JPJ Hauls Up Local E-Hailing Operator Maxim For Violating Permit Rules

maxim jpj permit raid

Local e-hailing operator Maxim has been hauled up by the Road Transport Department (JPJ) over a violation of the Land Public Transport Act 2010. More specifically, it has been discovered that the service has been allowing vehicles under its charge to operate without a valid e-hailing vehicle permit (eVP), which breaches Section 12A(5) of the Act.

In a statement released today on 10 March 2023, JPJ said Maxim has been caught committing the offence in Putrajaya and the city of Kuantan in Pahang during the nationwide Ops eHailing shakeup, which aims to weed out unregistered vehicles as well as those operating without an eVP. The department reports that, out of 5,000 vehicles under the Maxim service, only 402 have valid permits.

JPJ said it has seized several documents and equipment such as computers, advertising boards, banners and buntings after conducting a sting operation at Maxim’s headquarters. All items are confiscated in connection with an investigation under Section 222 of Land the Public Transport Act 2010, it added.

“Companies wishing to carry out the business of e-hailing and provision of an e-hailing system to drivers must be registered and licensed under Apad or the Commercial Vehicle Licensing Board (CVLB),” JPJ wrote in its official statement. If found guilty, companies allowing e-hailing vehicles to operate without an EVP can be prosecuted under Section 12A(9) of the Act, which provides for a fine of between RM 1,000 and RM 500,000, or jail of up to two years.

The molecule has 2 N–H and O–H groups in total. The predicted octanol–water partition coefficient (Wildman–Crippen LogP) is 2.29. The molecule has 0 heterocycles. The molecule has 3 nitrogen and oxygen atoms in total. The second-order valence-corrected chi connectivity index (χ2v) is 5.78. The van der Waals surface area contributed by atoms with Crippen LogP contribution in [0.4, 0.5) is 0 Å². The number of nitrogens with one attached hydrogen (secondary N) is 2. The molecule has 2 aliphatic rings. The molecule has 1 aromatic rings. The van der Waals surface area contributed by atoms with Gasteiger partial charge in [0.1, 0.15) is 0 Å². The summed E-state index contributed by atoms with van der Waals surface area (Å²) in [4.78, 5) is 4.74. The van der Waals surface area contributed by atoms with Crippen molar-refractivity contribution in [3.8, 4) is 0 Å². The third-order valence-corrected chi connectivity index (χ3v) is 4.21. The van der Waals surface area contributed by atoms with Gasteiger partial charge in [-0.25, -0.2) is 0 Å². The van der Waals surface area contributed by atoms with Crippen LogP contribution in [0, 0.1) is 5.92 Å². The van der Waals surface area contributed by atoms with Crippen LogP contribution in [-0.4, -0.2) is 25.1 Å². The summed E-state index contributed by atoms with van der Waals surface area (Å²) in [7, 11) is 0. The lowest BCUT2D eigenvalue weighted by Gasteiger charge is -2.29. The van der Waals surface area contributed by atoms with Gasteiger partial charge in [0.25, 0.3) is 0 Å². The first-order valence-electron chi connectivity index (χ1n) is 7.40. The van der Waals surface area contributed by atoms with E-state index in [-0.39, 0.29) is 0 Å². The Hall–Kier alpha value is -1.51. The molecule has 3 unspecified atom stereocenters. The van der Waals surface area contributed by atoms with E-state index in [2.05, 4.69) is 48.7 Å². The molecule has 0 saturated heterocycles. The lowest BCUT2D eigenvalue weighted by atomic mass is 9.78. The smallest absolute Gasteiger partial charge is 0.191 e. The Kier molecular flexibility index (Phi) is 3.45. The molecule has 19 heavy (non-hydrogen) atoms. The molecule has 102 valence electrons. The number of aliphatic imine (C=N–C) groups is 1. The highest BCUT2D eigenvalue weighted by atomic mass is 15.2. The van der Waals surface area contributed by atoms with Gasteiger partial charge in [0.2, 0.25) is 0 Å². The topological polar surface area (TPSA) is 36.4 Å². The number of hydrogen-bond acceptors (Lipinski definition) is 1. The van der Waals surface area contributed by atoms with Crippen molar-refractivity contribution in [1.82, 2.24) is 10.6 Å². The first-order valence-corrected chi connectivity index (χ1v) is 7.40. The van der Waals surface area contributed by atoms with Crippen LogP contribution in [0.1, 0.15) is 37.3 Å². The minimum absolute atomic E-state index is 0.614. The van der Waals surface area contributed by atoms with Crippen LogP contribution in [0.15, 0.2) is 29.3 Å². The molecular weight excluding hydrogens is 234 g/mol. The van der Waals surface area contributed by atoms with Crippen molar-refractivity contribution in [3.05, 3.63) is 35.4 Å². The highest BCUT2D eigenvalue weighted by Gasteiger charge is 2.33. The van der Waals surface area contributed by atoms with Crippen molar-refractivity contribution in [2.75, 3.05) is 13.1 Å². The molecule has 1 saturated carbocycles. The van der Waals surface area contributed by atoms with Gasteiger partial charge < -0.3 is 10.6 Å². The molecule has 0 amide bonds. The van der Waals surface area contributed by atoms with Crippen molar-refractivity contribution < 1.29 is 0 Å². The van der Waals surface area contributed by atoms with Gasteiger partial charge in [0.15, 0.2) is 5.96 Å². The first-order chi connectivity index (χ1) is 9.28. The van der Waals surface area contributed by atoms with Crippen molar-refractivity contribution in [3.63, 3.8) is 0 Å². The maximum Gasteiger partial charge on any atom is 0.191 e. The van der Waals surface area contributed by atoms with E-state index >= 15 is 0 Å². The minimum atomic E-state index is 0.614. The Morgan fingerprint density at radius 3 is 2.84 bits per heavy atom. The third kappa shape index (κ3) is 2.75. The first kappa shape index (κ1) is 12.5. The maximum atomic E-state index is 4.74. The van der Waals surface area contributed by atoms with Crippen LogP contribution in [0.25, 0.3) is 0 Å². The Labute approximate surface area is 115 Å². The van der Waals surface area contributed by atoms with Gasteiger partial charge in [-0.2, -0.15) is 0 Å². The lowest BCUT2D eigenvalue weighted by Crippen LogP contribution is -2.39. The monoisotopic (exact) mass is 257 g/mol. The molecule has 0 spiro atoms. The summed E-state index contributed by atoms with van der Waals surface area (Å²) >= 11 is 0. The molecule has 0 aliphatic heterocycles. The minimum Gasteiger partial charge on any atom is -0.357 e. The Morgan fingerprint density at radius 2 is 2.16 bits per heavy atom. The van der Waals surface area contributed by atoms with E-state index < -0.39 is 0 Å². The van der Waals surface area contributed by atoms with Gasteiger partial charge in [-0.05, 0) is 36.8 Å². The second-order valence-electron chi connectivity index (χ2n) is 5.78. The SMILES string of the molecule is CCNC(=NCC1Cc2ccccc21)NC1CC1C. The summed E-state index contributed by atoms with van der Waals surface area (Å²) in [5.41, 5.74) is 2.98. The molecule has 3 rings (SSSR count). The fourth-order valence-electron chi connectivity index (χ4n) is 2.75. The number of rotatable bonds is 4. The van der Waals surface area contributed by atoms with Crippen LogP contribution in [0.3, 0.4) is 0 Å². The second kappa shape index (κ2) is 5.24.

maxim jpj permit raid
Image: Maxim

Since 2019, the government has enforced eVP for drivers operating under e-hailing services such as Grab and so on. It’s also worth noting that this isn’t the first time a similar service has been hauled up by JPJ, with the most recent being InDriver Malaysia back in September of last year, which was caught operating with an expired licence.

maxim jpj permit raid
Image: JPJ

In addition, JPJ is advising passengers to ensure that the e-hailing apps they are using are actually registered and licensed by checking with the LPTA (Land Public Transport Agency) or CVLB (Commercial Vehicle Licensing Board) portals. “This is to ensure that passengers will enjoy insurance protection in the event of an accident when using the service,” it added.

(Source: Bernama / JPJ [Facebook])

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